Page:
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dc.contributor.authorFriedman, Joseph ("Yosie")
dc.date.accessioned2019-04-11T14:48:52Z
dc.date.available2019-04-11T14:48:52Z
dc.date.issued2018-09
dc.identifier.citationThe Power(s) in Love: The Variation of Dyadic Power Across Relationship Domains in Romantic Couples. Friedman, Joseph ("Yosie"). Thesis submitted in partial fulfillment of the requirements of the Jay and Jeanie Schottenstein Honors Program, Yeshiva College, Yeshiva University, May 2018.en_US
dc.identifier.urihttps://hdl.handle.net/20.500.12202/4346
dc.identifier.urihttps://yulib002.mc.yu.edu/login?url=https://repository.yu.edu/handle/20.500.12202/4346
dc.descriptionThe file is restricted for YU community access only.en_US
dc.description.abstractBased on previous findings in the social power literature and romantic relationships literature, we predicted that the power dynamics in romantic relationships would vary across domains rather than stay the same. In support of our prediction, we found that, for the majority of couples, actual power roles flip from one domain to the next and, furthermore, for the overwhelming majority of couples, power roles flip at least “half-way.” These findings suggest that multiple domain-specific power structures, rather than a single global power structure, govern dyadic relationships and, thus, that dyadic power is not an all-or-nothing construct. However, we failed to find parallel perceived power results in support of power variation. This study also investigated the association between power and the two power related constructs of gender ideology and relationship quality. Equitable divisions of actual power and perceived power were associated with more egalitarian gender ideologies and enhanced relationship quality. In addition, more traditional divisions of actual power were linked to men’s more traditional gender ideologies and women’s perceptions of more traditional divisions of power were linked to their holding more traditional gender ideologies. Finally, we found associations between how equal power is achieved and relationship quality: perceptions of “dividing and conquering” were linked to enhanced relationship quality for both sexes. When it came to actual power, the two sexes split in terms of their preferred method of balance such that females’ relationship quality was positively associated with balance achieved through dividing and conquering while males’ relationship quality was positively associated with balance achieved through collaboration.en_US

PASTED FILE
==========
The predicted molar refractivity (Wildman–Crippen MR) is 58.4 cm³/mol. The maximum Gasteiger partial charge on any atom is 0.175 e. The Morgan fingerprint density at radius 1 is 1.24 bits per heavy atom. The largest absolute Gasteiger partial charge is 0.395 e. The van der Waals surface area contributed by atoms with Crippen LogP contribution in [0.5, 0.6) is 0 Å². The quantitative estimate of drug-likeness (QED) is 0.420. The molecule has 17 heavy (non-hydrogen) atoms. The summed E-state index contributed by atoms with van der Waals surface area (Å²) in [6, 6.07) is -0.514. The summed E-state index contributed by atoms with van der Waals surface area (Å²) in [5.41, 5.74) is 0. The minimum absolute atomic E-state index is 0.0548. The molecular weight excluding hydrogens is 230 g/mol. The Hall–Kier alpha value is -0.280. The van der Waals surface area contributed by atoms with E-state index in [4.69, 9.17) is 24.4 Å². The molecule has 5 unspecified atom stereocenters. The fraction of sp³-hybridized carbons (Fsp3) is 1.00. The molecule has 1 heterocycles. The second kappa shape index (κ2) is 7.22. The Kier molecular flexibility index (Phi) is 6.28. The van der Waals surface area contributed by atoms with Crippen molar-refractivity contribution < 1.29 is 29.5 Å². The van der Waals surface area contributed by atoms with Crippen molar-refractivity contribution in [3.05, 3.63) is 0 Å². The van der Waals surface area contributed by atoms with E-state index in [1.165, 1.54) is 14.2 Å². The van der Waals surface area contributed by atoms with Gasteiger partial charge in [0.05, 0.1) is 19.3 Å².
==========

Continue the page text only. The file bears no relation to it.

dc.description.sponsorshipJay and Jeanie Schottenstein Honors Program Mentor: Professor Jenny Isaacs, Ph.D., Department of Psychology, Yeshiva College.en_US
dc.language.isoen_USen_US
dc.publisherYeshiva College. Yeshiva University.en_US
dc.rightsAttribution-NonCommercial-NoDerivs 3.0 United States*
dc.rights.urihttp://creativecommons.org/licenses/by-nc-nd/3.0/us/*
dc.subjectromantic relationshipsen_US
dc.subjectsocial poweren_US
dc.subjectpower dynamicsen_US
dc.subjectdyadic relationshipsen_US
dc.subjectgender ideologyen_US
dc.subjectrelationship qualityen_US
dc.subjectdivisions of poweren_US
dc.subjectdyadic poweren_US
dc.subjectvariation of poweren_US
dc.titleThe Power(s) in Love: The Variation of Dyadic Power Across Relationship Domains in Romantic Couples.en_US
dc.title.alternativeThesis submitted in partial fulfillment of the requirements of the Jay and Jeanie Schottenstein Honors Program, Yeshiva College, Yeshiva University, May 2018.en_US
dc.typeThesisen_US


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